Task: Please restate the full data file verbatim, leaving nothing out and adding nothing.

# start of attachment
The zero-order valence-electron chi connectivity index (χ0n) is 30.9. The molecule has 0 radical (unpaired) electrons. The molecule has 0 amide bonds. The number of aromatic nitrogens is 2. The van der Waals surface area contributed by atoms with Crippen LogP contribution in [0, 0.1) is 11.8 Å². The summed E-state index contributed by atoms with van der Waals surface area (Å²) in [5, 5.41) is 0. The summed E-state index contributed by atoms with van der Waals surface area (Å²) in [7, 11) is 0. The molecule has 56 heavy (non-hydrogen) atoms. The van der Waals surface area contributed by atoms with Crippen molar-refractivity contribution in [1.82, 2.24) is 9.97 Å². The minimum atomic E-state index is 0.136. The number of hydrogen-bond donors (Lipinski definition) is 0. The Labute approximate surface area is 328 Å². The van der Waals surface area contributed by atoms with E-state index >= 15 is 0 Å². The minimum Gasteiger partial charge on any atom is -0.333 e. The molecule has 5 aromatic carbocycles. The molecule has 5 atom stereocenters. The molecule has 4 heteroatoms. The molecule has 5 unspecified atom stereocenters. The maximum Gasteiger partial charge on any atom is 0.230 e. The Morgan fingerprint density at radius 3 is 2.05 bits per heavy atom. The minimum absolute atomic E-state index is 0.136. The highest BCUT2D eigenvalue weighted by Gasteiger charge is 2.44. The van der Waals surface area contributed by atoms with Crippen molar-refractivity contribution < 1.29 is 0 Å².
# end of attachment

The zero-order valence-electron chi connectivity index (χ0n) is 30.9. The molecule has 0 radical (unpaired) electrons. The molecule has 0 amide bonds. The number of aromatic nitrogens is 2. The van der Waals surface area contributed by atoms with Crippen LogP contribution in [0, 0.1) is 11.8 Å². The summed E-state index contributed by atoms with van der Waals surface area (Å²) in [5, 5.41) is 0. The summed E-state index contributed by atoms with van der Waals surface area (Å²) in [7, 11) is 0. The molecule has 56 heavy (non-hydrogen) atoms. The van der Waals surface area contributed by atoms with Crippen molar-refractivity contribution in [1.82, 2.24) is 9.97 Å². The minimum atomic E-state index is 0.136. The number of hydrogen-bond donors (Lipinski definition) is 0. The Labute approximate surface area is 328 Å². The van der Waals surface area contributed by atoms with E-state index >= 15 is 0 Å². The minimum Gasteiger partial charge on any atom is -0.333 e. The molecule has 5 aromatic carbocycles. The molecule has 5 atom stereocenters. The molecule has 4 heteroatoms. The molecule has 5 unspecified atom stereocenters. The maximum Gasteiger partial charge on any atom is 0.230 e. The Morgan fingerprint density at radius 3 is 2.05 bits per heavy atom. The minimum absolute atomic E-state index is 0.136. The highest BCUT2D eigenvalue weighted by Gasteiger charge is 2.44. The van der Waals surface area contributed by atoms with Crippen molar-refractivity contribution < 1.29 is 0 Å².